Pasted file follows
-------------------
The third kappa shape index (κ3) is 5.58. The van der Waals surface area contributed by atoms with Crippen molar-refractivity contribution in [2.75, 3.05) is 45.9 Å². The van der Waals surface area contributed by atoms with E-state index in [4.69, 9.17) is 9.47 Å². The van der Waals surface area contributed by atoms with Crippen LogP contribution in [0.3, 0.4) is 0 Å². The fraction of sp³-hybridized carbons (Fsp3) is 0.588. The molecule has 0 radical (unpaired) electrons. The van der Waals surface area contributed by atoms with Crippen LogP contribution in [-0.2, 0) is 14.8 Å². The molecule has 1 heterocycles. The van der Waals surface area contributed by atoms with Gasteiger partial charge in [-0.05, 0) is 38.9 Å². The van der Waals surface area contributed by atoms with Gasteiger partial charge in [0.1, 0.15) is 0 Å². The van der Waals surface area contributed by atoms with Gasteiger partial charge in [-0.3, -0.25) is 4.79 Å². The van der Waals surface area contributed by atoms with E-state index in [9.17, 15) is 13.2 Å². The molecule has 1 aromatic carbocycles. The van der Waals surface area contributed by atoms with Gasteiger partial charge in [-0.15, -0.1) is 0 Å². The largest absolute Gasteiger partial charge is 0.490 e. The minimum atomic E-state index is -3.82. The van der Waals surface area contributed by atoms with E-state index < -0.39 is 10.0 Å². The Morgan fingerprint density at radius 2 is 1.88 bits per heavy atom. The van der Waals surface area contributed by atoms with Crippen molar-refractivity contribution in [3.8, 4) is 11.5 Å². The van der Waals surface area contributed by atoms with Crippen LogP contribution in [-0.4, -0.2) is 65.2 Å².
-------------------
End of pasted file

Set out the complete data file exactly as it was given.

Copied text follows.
The third kappa shape index (κ3) is 5.58. The van der Waals surface area contributed by atoms with Crippen molar-refractivity contribution in [2.75, 3.05) is 45.9 Å². The van der Waals surface area contributed by atoms with E-state index in [4.69, 9.17) is 9.47 Å². The van der Waals surface area contributed by atoms with Crippen LogP contribution in [0.3, 0.4) is 0 Å². The fraction of sp³-hybridized carbons (Fsp3) is 0.588. The molecule has 0 radical (unpaired) electrons. The van der Waals surface area contributed by atoms with Crippen LogP contribution in [-0.2, 0) is 14.8 Å². The molecule has 1 heterocycles. The van der Waals surface area contributed by atoms with Gasteiger partial charge in [-0.05, 0) is 38.9 Å². The van der Waals surface area contributed by atoms with Gasteiger partial charge in [0.1, 0.15) is 0 Å². The van der Waals surface area contributed by atoms with Gasteiger partial charge in [-0.3, -0.25) is 4.79 Å². The van der Waals surface area contributed by atoms with E-state index in [9.17, 15) is 13.2 Å². The molecule has 1 aromatic carbocycles. The van der Waals surface area contributed by atoms with Gasteiger partial charge in [-0.15, -0.1) is 0 Å². The largest absolute Gasteiger partial charge is 0.490 e. The minimum atomic E-state index is -3.82. The van der Waals surface area contributed by atoms with E-state index < -0.39 is 10.0 Å². The Morgan fingerprint density at radius 2 is 1.88 bits per heavy atom. The van der Waals surface area contributed by atoms with Crippen molar-refractivity contribution in [3.8, 4) is 11.5 Å². The van der Waals surface area contributed by atoms with Crippen LogP contribution in [-0.4, -0.2) is 65.2 Å².